Forget everything you've ever heard about calorie counting and portion control. The Zoe programme wants to reteach us how to eat for optimum health and everyone from Davina McCall to Lisa Snowdon 'Dragon' Steven Bartlett is doing it. Our health writer's results surprised even her!
The popularity of personalised health and wellness shows no sign of slowing down. We’re now using at-home test kits to check for everything from gut health to hormone levels and even cellular ageing. The latest runaway success is the Zoe programme, a bespoke approach to eating for optimum health, which has more than 200,000 people on the UK waitlist. Zoe is an at-home test that's part personalised diet, part research study pioneered by Professor Tim Spector, author of The Diet Myth and Spoon-Fed. He's also the man behind the Zoe Health Study app, into which millions of us input our Covid symptoms. Professor Spector and Zoe were also responsible for the Blue Poop Challenge, another crowd-sourced research study that used blue muffins to measure gut transit time.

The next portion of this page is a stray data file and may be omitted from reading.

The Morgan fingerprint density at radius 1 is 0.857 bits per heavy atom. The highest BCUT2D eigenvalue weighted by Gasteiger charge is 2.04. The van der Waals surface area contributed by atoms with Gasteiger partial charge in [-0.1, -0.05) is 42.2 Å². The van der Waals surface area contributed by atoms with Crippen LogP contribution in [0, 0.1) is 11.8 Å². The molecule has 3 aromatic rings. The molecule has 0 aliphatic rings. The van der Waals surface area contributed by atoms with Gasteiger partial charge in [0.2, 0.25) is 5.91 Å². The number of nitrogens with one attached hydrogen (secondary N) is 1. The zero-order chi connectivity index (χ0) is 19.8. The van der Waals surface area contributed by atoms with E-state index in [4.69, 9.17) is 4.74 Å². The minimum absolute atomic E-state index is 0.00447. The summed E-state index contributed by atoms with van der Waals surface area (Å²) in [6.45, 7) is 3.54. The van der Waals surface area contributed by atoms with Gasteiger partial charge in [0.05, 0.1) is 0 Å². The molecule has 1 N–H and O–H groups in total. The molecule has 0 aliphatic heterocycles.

The Zoe programme, or Zoe 'diet' as it is being dubbed, wants to reteach us how to eat in line with our biology. It does this by offering at-home testing of blood glucose (via a continuous glucose monitor), blood fat (via a finger prick test), and the gut microbiome (via a stool sample) to assess how you personally metabolise foods, mainly carbs and fats. Zoe then uses this information to provide guidance via an app on how to make better food choices to suit your unique metabolism.
Those branded yellow discs on people's upper arms are becoming ever more visible in gyms and in public as we head into short-sleeve season. Davina McCall was prompted to post about hers last week, saying: "Lots of people asked me what the big yellow sticker was on my arm It’s from @zoe...it monitors my blood sugar levels. "
She added that it she was looking forward to receiving "tons of info about how my body metabolises food and nutrition. So I have tricks up my sleeve to help soften my sugar spikes and foods that I know trigger me. And I’ll know all about my gut microbiome and blood fat ( I think that’s what it’s called ) it’s been fascinating x tell u everything when I’m done …"